In sharp contrast to this year’s Pentagon report on Chinese military power, this year’s report from Congress’s U.S.–China Economic and Security Review Commission includes a number of startling revelations.

Perhaps the most notable is the report that the Chinese diverted 15 percent of global Internet traffic to Chinese servers at one point. This incident, which occurred on April 8 of this year, involved a Chinese Internet service provider that redirected traffic from 37,000 networks around the world to China. Intriguingly, the report notes that rerouted traffic included information from the U.S. Senate, the Department of Defense, and NASA.

As with most cyber-related activities, it would be difficult to make a firm attribution of responsible parties for such an action. After all, as the famous New Yorker cartoon once observed, “On the Internet, nobody knows you’re a dog.” Or a “patriotic hacker” or someone working for the Chinese government.

However, when taken in conjunction with other recent Chinese cyber activities, a disturbing pattern emerges. In 2003, for example, at the 10th National People’s Congress, the People’s Liberation Army (PLA) announced the creation of “information warfare units.” In 2004, the PLA noted that its priority would be fighting and winning Local Wars Under Informationalized Conditions, and that information was the keystone to future wars.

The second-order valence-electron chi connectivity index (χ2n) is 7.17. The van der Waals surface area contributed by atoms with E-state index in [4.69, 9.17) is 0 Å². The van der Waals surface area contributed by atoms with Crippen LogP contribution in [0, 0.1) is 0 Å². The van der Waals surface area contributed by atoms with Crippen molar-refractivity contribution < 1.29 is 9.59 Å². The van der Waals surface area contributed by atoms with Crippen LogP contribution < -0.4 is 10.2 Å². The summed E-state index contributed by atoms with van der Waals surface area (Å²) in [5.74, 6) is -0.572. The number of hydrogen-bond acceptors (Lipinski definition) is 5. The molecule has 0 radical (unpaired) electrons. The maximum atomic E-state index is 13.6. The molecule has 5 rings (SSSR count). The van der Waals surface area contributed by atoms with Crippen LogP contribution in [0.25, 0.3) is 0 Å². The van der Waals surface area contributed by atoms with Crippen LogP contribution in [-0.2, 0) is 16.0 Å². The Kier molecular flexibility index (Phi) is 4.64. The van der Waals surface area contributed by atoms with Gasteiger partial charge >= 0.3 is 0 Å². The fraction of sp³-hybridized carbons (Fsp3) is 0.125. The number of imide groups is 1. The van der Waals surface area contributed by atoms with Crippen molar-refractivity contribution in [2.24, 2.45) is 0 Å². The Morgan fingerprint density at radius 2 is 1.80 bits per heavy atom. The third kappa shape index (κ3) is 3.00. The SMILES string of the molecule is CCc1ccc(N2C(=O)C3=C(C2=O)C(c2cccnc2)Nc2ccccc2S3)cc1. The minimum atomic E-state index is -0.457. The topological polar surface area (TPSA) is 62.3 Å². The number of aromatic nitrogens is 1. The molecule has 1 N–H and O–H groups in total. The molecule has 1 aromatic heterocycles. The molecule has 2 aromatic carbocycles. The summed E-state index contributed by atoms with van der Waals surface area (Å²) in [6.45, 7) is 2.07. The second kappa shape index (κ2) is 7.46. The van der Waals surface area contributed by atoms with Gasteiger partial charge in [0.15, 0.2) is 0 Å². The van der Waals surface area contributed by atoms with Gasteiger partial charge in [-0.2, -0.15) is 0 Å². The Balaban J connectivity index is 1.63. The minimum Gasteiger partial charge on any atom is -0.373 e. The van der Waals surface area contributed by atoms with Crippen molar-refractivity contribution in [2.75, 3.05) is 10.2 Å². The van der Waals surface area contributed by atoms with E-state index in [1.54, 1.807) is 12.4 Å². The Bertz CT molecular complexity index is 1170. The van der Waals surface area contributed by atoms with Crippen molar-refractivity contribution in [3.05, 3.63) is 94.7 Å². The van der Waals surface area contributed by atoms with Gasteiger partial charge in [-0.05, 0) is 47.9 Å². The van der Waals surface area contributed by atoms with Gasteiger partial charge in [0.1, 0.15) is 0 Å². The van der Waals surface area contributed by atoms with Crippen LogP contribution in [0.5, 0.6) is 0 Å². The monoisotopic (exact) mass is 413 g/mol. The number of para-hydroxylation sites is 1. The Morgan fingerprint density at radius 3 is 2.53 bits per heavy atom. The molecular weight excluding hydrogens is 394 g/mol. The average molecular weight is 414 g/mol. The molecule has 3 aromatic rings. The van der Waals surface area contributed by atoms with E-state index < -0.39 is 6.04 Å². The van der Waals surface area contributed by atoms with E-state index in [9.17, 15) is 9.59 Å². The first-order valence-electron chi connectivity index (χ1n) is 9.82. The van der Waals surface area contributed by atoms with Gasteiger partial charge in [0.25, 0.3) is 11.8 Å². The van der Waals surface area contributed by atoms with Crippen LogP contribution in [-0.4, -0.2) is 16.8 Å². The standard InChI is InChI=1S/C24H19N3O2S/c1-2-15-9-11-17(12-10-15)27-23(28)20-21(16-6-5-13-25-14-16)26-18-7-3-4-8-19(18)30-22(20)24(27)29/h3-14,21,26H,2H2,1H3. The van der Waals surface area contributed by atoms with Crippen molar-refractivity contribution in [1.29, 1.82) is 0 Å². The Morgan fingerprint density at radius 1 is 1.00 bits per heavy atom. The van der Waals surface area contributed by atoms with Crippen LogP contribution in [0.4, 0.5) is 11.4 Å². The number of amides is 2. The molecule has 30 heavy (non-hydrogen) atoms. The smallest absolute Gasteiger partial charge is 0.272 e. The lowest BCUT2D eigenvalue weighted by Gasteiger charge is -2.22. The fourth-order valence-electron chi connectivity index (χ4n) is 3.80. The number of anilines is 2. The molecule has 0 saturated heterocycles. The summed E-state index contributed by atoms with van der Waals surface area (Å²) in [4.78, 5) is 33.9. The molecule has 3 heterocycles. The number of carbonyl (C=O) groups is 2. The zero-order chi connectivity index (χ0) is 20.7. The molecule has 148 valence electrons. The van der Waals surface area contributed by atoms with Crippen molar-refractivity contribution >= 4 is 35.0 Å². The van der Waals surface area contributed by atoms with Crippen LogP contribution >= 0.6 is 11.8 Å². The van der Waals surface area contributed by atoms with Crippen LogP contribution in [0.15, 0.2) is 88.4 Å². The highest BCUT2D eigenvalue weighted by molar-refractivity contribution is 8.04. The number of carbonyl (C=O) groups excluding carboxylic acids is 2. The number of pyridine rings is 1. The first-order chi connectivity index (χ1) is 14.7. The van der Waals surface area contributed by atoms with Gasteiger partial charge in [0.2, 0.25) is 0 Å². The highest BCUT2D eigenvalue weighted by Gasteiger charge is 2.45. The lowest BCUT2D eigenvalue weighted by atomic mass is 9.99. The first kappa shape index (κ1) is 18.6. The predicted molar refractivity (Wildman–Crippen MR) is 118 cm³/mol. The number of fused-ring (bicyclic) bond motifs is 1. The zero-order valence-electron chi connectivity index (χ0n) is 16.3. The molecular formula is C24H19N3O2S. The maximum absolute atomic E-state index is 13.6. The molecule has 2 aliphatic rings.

More recently, in 2009, Canadian researchers identified “Ghostnet,” a cyber-espionage effort that had infected computers in over a hundred countries. Many of the Internet protocol addresses associated with Ghostnet are Chinese in origin. Then, in March of this year, Google accused the Chinese of attempting to hack into the company’s secure e-mail servers and chose to end its business operations in the PRC as a result. And, at about the same time as the 18-minute episode, Canadian researchers again identified computer attacks originating from China aimed at India and the Dalai Lama, this time attributed to Chinese criminal elements.

All of this suggests that, from China’s view, a global conflict is already underway—in the virtual world of cyberspace. The ability to redirect vast amounts of data constitutes a threat not only to national security but also to private companies and individuals, as their information, too, has now been put at risk. That so many of these attacks appear to originate in China only raises the question of just how much cooperation one can expect from Beijing in maintaining the security of the global commons, including cyberspace.